It is sometimes necessary to make double-stranded DNA from single-stranded, complementary oligos. While the oligo annealing (also called DNA annealing, even if this annealing process can also be used for RNA) procedure is fairly straightforward, attention to a few details can help reduce the presence of undesired single-stranded material.
Oligo annealing protocol
- Resuspend—after briefly spinning down each oligonucleotide pellet, dissolve in Duplex Buffer (100 mM potassium acetate; 30 mM HEPES, pH 7.5; available from IDT)—this provides a buffering environment and the salt is necessary for oligonucleotide hybridization. Dissolve each oligo at high concentration (1–10 OD260/100 μL); see Table 1 for guidelines on resuspension volumes. Heating (up to 94°C) and vortexing will facilitate resuspension. Confirm the desired concentration by measuring the A260 of the solution and calculate the concentration using the extinction coefficient (ε) provided on the oligo spec sheet (A = εCL).
- Mix—add the 2 oligo strands together in equal molar amounts. This step is critical to avoid residual single-stranded material.
- Anneal—heat the mixed oligonucleotides to 94°C for 2 minutes and gradually cool. For many oligos "cooling" can be as simple as transferring samples from the heat block or water bath to the bench-top at room temperature. For sequences with significant secondary structure, a more gradual cooling/annealing step is beneficial. This is easily done by placing the oligo solution in a water bath or heat block and unplugging/turning off the machine.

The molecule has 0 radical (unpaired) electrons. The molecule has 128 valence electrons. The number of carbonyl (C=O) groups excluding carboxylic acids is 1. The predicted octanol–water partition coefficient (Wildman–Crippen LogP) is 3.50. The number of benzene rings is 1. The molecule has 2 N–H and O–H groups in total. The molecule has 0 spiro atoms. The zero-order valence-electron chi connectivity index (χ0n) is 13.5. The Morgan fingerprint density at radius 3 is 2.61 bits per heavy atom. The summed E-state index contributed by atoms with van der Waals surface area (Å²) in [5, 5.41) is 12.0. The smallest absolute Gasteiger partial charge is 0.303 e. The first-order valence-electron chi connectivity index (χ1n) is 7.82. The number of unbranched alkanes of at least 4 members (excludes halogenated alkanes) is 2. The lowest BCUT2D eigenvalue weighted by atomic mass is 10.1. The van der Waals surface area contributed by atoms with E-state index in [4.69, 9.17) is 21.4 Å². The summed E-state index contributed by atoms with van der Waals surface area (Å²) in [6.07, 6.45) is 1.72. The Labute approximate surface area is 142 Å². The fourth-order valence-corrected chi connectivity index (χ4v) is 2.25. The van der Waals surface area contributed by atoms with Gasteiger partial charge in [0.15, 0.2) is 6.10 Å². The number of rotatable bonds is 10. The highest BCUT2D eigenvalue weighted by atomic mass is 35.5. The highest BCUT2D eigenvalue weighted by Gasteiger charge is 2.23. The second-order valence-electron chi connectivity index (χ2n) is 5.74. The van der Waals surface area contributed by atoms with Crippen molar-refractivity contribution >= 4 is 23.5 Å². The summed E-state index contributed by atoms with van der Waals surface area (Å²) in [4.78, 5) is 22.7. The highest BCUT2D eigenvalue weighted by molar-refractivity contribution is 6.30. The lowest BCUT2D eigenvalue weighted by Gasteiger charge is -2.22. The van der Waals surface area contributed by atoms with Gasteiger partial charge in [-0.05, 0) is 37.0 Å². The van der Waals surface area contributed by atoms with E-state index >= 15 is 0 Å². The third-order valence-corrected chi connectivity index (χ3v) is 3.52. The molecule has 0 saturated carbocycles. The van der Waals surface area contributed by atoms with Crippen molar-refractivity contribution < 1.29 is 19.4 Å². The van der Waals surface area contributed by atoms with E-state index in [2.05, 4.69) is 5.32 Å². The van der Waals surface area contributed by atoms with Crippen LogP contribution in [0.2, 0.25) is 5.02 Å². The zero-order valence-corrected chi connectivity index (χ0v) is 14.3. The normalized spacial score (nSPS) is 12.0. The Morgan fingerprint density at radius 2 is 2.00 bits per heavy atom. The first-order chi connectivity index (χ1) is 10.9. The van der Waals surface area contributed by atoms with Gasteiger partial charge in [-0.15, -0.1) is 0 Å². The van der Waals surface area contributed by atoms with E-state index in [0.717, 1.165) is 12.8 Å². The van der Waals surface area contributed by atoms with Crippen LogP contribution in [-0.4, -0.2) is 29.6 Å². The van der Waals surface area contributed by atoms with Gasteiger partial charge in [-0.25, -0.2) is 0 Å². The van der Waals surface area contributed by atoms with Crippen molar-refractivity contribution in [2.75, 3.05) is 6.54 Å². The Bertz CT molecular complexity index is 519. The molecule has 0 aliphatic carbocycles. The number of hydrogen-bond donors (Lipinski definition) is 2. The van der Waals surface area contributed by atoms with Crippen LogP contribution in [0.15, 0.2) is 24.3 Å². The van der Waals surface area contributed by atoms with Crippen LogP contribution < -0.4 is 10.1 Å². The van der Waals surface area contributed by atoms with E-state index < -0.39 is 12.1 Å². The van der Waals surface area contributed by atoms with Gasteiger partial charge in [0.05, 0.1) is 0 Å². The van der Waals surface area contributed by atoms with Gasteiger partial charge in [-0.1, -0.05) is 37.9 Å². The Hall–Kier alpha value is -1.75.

- (Optional) Dilute—if needed, dilute the annealed oligonucleotides using Nuclease‑Free Duplex Buffer or 1X IDTE Buffer.
- Store—the resulting product will be in a stable, double-stranded form and we recommend that it is stored at 4°C or frozen.
Table 1. Recommended resuspension volumes.
|Oligo amount (nmol)
|Volume for 100 µM
|Volume for 50 µM
|Volume for 20 µM
|Volume for 10 µM
Things to consider when annealing oligos
Avoiding contamination and degradation—if you plan to use the duplex on multiple occasions, divide it into smaller aliquots and store at –20°C. Nuclease‑free Duplex Buffer is available from IDT and is certified nuclease-free by testing with IDT RNaseAlert® and DNaseAlert™ Kits.
Secondary structure—low yields of the expected, annealed product can be caused by secondary structure. Use the OligoAnalyzer™ program to determine whether there is significant secondary structure in the oligonucleotides. Problematic annealing can often be resolved by slow cooling, as described in Step 3, above.
Ligation—if the double-stranded oligonucleotide product will be used in a ligation reaction, you may need to add 5’-phosphates to the strand ends. These can be added at the time of oligo synthesis (chemical phosphorylation; done by request) or anytime thereafter (before or after annealing) using polynucleotide kinase (enzymatic phosphorylation).
Cloning—if the resulting double-stranded DNA fragment will be relatively long (>60 bp), or will be used in cloning, we recommend starting with PAGE-purified oligos (IDT can provide this service).
Annealing RNA—the IDT research team also uses this protocol to create siRNA duplexes from single-stranded, complementary RNA oligos.
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